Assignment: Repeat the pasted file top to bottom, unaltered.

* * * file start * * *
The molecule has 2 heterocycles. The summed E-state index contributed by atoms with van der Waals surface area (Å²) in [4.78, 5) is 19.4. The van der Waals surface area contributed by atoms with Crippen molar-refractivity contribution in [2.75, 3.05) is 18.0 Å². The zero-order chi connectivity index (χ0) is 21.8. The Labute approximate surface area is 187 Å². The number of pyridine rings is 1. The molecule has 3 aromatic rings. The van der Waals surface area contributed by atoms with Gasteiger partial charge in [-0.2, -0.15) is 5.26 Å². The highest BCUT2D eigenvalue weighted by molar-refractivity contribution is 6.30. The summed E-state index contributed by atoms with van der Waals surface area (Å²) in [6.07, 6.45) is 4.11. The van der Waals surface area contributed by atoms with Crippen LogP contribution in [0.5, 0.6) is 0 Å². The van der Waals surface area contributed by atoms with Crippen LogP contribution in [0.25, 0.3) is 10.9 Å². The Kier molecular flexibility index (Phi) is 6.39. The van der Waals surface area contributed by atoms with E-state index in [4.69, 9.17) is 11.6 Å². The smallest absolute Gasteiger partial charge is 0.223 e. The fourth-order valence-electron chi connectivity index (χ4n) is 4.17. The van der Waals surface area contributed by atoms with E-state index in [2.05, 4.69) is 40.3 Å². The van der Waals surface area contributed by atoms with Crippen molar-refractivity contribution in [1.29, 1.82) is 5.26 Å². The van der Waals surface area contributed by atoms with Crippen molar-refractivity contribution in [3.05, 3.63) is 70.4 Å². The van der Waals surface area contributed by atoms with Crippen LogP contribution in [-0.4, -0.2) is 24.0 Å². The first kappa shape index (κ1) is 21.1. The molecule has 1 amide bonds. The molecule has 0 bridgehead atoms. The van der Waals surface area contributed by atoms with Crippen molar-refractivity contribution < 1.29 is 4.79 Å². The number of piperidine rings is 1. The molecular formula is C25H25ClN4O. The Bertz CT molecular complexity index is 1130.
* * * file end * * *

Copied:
The molecule has 2 heterocycles. The summed E-state index contributed by atoms with van der Waals surface area (Å²) in [4.78, 5) is 19.4. The van der Waals surface area contributed by atoms with Crippen molar-refractivity contribution in [2.75, 3.05) is 18.0 Å². The zero-order chi connectivity index (χ0) is 21.8. The Labute approximate surface area is 187 Å². The number of pyridine rings is 1. The molecule has 3 aromatic rings. The van der Waals surface area contributed by atoms with Gasteiger partial charge in [-0.2, -0.15) is 5.26 Å². The highest BCUT2D eigenvalue weighted by molar-refractivity contribution is 6.30. The summed E-state index contributed by atoms with van der Waals surface area (Å²) in [6.07, 6.45) is 4.11. The van der Waals surface area contributed by atoms with Crippen LogP contribution in [0.5, 0.6) is 0 Å². The van der Waals surface area contributed by atoms with Crippen LogP contribution in [0.25, 0.3) is 10.9 Å². The Kier molecular flexibility index (Phi) is 6.39. The van der Waals surface area contributed by atoms with E-state index in [4.69, 9.17) is 11.6 Å². The smallest absolute Gasteiger partial charge is 0.223 e. The fourth-order valence-electron chi connectivity index (χ4n) is 4.17. The van der Waals surface area contributed by atoms with E-state index in [2.05, 4.69) is 40.3 Å². The van der Waals surface area contributed by atoms with Crippen molar-refractivity contribution in [1.29, 1.82) is 5.26 Å². The van der Waals surface area contributed by atoms with Crippen molar-refractivity contribution in [3.05, 3.63) is 70.4 Å². The van der Waals surface area contributed by atoms with Crippen LogP contribution in [-0.4, -0.2) is 24.0 Å². The first kappa shape index (κ1) is 21.1. The molecule has 1 amide bonds. The molecule has 0 bridgehead atoms. The van der Waals surface area contributed by atoms with Crippen molar-refractivity contribution < 1.29 is 4.79 Å². The number of piperidine rings is 1. The molecular formula is C25H25ClN4O. The Bertz CT molecular complexity index is 1130.